Heltsky was given a free throw, and the Manitowoc crowd booed as hs shot in an attempt to rattle him. He missed the attempt. Then soma brilliant pass work, with Daniels and Mikol handling the ball, resulted in on East basket by the latter, who sunk a one handed flip. Daniels was fouled cn a goal attempt, and ths crowd hissed him as ho attempted both, and missed the pair. East led, CONTINUED ON PAGE 14, COLUMN 4 Richer Tone $54.50 Complete with Tubes Delivered and Installed It's Christmas Day In tha morning and here's a new radio I Sliver-tone superheterodyne, of course.

Mother will love the marvelous tone. Father will re. vel in getting distance. Pentode and mviltl-mu tubes, together with "Image Suppressor," combine In giving superior performance. Compact Radio $39.75 Complete with Tube Silvertone superheterodyne circuit, Bears' "Imagt Suppressor" tnd pistods and mulU-mu tubes.

Green Bay, Wm. 3 GEORGE LITTLE TESTIFIES III Question Athletic Direc tor Concerning Cooperation of Men. MADISON if?) The taking of testimony from Coach Glenn Thlstle-thwaite was awaited today as the next step in the state legislature's investigation of the University of Wisconsin athletic department. The lnvestigatlnu committee ad Journed until Tuesday after h3aring George Little, resigned director of athletics, testify at a hearing late yesterday. Although pressed for his views on the football coaching situation at Wisconsin, little deferred an expression of opinion until it could be made in the presence of the coach.

Thlstlcthwaite has been under fire since the close of the football season and his resignation has been reported and denied reveral times. Although Little confined his tes timony mainly to nn explanation of the structure of the athletic department and athletic finances, he was questioned concerning the cooperation of the various coaches. Gets "Good Cooperation" "Do all your departments give you cooperation?" Assemblyman Freder ick Krcz, Plymouth, asked. "I feel that I have received good cooperation from my departments," was the answer. "The public at large," continued the assemblyman, "feels that something has failed to click, that there has been a lack of teamwork somewhere.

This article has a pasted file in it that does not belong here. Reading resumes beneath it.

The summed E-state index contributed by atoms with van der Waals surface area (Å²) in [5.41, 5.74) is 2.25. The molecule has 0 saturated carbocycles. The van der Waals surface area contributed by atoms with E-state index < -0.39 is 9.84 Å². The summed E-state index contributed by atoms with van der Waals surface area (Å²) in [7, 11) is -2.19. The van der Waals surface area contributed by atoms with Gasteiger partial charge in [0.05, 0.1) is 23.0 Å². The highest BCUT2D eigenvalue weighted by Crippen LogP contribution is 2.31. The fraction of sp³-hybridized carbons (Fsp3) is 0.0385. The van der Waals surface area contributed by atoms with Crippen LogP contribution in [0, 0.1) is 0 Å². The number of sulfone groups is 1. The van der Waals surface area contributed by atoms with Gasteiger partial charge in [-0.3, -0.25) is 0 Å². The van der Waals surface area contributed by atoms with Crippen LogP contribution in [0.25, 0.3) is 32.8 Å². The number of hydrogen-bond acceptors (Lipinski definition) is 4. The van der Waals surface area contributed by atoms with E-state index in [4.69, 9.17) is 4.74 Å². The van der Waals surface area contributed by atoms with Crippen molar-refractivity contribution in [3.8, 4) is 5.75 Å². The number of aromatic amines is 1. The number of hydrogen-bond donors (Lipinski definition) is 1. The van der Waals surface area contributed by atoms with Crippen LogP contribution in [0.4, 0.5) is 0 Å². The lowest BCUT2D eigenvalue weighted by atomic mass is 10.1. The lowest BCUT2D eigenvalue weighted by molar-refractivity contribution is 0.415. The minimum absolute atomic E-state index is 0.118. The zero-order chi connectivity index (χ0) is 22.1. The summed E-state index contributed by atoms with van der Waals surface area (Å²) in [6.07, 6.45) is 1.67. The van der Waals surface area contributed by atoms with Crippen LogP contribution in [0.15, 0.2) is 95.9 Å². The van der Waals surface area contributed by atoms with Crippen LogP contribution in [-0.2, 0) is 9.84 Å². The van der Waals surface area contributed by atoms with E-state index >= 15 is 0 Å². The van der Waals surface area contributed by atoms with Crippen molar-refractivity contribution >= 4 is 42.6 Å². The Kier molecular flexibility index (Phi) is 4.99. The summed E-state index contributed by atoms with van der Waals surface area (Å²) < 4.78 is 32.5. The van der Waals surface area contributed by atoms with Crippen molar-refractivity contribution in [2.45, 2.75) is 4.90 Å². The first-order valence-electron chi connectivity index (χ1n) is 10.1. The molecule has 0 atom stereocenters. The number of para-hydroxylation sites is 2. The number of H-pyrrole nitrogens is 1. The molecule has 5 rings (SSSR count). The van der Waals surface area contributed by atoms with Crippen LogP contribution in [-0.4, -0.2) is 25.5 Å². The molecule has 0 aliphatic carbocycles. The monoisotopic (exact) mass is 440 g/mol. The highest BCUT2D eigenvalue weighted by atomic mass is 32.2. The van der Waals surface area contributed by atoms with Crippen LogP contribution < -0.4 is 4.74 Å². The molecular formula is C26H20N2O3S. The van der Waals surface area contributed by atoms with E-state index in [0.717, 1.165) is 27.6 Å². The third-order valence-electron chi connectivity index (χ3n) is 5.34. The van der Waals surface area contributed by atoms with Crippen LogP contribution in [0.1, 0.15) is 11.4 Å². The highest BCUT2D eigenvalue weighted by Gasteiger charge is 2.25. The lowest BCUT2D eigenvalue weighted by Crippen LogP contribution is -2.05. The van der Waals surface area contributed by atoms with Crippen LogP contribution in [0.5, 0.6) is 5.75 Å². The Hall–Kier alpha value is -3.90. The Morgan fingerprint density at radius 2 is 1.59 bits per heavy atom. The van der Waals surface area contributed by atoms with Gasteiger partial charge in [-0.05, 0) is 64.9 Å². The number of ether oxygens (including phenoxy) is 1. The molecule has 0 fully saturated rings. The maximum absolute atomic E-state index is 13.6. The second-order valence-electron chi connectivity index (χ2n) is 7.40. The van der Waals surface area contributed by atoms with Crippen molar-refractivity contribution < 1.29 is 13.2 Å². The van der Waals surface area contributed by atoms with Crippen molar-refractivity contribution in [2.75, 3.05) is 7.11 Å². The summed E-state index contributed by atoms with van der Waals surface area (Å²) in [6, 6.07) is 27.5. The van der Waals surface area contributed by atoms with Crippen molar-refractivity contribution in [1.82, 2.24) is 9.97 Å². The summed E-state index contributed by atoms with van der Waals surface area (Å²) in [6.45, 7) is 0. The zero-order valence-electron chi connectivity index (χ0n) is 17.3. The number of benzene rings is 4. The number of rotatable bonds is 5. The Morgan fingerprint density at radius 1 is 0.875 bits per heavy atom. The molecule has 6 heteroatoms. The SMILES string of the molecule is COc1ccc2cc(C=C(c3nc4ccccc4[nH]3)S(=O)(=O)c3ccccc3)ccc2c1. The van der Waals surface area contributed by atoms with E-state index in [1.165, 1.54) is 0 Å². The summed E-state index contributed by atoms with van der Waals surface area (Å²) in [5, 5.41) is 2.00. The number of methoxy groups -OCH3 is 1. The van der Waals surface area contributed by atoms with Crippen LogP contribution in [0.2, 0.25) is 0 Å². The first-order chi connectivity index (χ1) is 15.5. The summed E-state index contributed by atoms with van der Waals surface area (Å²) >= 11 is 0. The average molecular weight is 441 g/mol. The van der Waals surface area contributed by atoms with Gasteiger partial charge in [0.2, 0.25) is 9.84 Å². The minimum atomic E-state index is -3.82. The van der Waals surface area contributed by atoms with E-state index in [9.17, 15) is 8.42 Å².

Pinning it down, I don't think things have clicked In the football department. Do you feel satisfied with the results shown?" Difference of Opinion The director admitted there was a "difference of opinion regarding the coaching situation" but asked to be permitted to make statements on this subject next week when Thistle-thwalte is present. Assemblyman Krez asked the director whether the university Is getting Its share of good football prospects among Wisconsin high school play ers. Mr. Little said he did not know exactly how to answer the question but admitted that "we would liked to have had Joe Kurth, all-American at Notre Dame this year, and Jim Crowley." Both are Wisconsin men who went to Notre Dame.

Asks for Details Assemblyman Oscar Schmlege, Ap- pleton, Intimated that the salary paid the publicity man, George Downer, was foo high. He asked for details on the amount of work done by the publicity department. He also sought to determine whether George Levis, director of ticket sales, was "on the Job." Schmlege recalled that the late Knute Rockne had publicly commented thai no cno met his team when Notre Dame came here to play Wisconsin in 1928. The legislator expressed the opinion that Levis should have been present. To the business depression, which brought a decline In football receipts during the past season, Little attributed the financial difficulties encountered in the athletic department.

He told the committee that most of the estimates for football receipts failed to approximate the actual money received this fall. A $60,000 share for WlsDonsln was planned in the Pannsylvanla game but the receipts permitted only Little said by way of illustration. FAINTS AS GUN SOUNDS SUPERIOR, Wis. Ray Baker, forward on the Superior Central high school basketball team, fainted last night when he shot the winning basket a 21 to 19 victory over Superior East. The ball was In mid-air when the gun was fired.

Baker was quickly revived. BOWl AT MARINETTE Three local bowling teams will Journey Marinette Sunday afternoon to compete against Eagles teams of that city. The Green Bay teams are the Reimers, and two teams from the Green Bay Aerie of the Eagles. The bowlers will leave the North Side Community club at o'clock. NEW FRANKEN CAGE TEAM BEATS CLUSMANS, 31-14 (Special to Press-Gazett' NEW FRANKEN, Wis.

The New Franken Blackhawks defeated the Clusman five at Cosmopolitan hall Thursday evening, 31 to 14. The Rev. Omer Champagne was referee. Next Tuesday evening, Sturgeon Bay plays here. BOX SCORE CItismans F.G.

Rasmusscn 2 Clusman. 1 Collard 0 tleberling 3 Krrmbs 0 Fonfrrek 0 Murphy 1 Hilkey 0 Blackhawks F.O. R. Schhauer 6 Simons 8 Bastrn 2 Newtols 0 Lafrombois 1 F.T. 1 0 0 0 1 0 0 0 F.T.

1 0 P.F. 0 1 0 1 0 0 1 0 P.F. 1 0 0 1 1 SHAWANO TRIPS UP ALGOMA QUINT, 18-7 IN CONFERENCE TILT Second Win of Year for ln dians In N. E. W.